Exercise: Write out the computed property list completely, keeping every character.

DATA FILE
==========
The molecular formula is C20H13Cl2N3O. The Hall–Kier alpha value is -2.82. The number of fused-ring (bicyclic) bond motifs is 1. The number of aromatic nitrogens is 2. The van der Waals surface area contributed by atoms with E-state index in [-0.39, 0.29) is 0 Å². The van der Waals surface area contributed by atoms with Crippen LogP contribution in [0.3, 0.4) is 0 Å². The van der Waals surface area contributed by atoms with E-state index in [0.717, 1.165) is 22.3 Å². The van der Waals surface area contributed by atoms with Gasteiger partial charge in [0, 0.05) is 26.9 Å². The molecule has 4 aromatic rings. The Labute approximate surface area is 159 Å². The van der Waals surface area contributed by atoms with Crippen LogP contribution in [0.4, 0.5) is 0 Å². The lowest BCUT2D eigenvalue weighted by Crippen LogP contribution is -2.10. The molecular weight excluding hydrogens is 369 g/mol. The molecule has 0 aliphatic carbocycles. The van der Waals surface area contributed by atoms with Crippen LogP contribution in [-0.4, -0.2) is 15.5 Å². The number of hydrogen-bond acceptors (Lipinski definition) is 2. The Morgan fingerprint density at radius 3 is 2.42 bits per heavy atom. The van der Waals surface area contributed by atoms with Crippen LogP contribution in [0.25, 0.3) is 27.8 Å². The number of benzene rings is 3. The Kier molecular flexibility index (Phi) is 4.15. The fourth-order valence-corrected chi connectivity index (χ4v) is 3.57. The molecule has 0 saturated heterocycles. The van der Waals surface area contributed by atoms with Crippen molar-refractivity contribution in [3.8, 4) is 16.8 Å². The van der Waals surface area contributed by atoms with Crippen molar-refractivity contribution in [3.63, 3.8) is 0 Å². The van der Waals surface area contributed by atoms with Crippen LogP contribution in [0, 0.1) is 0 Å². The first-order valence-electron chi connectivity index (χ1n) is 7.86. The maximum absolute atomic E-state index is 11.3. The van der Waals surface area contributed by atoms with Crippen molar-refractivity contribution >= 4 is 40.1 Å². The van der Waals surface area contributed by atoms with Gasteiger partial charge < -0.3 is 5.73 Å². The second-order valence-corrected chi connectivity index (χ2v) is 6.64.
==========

The molecular formula is C20H13Cl2N3O. The Hall–Kier alpha value is -2.82. The number of fused-ring (bicyclic) bond motifs is 1. The number of aromatic nitrogens is 2. The van der Waals surface area contributed by atoms with E-state index in [-0.39, 0.29) is 0 Å². The van der Waals surface area contributed by atoms with Crippen LogP contribution in [0.3, 0.4) is 0 Å². The van der Waals surface area contributed by atoms with E-state index in [0.717, 1.165) is 22.3 Å². The van der Waals surface area contributed by atoms with Gasteiger partial charge in [0, 0.05) is 26.9 Å². The molecule has 4 aromatic rings. The Labute approximate surface area is 159 Å². The van der Waals surface area contributed by atoms with Crippen LogP contribution in [0.4, 0.5) is 0 Å². The lowest BCUT2D eigenvalue weighted by Crippen LogP contribution is -2.10. The molecular weight excluding hydrogens is 369 g/mol. The molecule has 0 aliphatic carbocycles. The van der Waals surface area contributed by atoms with Crippen LogP contribution in [-0.4, -0.2) is 15.5 Å². The number of hydrogen-bond acceptors (Lipinski definition) is 2. The Morgan fingerprint density at radius 3 is 2.42 bits per heavy atom. The van der Waals surface area contributed by atoms with Crippen LogP contribution in [0.25, 0.3) is 27.8 Å². The number of benzene rings is 3. The Kier molecular flexibility index (Phi) is 4.15. The fourth-order valence-corrected chi connectivity index (χ4v) is 3.57. The molecule has 0 saturated heterocycles. The van der Waals surface area contributed by atoms with Crippen molar-refractivity contribution in [3.8, 4) is 16.8 Å². The van der Waals surface area contributed by atoms with Crippen molar-refractivity contribution in [3.63, 3.8) is 0 Å². The van der Waals surface area contributed by atoms with Crippen LogP contribution in [0, 0.1) is 0 Å². The first-order valence-electron chi connectivity index (χ1n) is 7.86. The maximum absolute atomic E-state index is 11.3. The van der Waals surface area contributed by atoms with Crippen molar-refractivity contribution >= 4 is 40.1 Å². The van der Waals surface area contributed by atoms with Gasteiger partial charge < -0.3 is 5.73 Å². The second-order valence-corrected chi connectivity index (χ2v) is 6.64.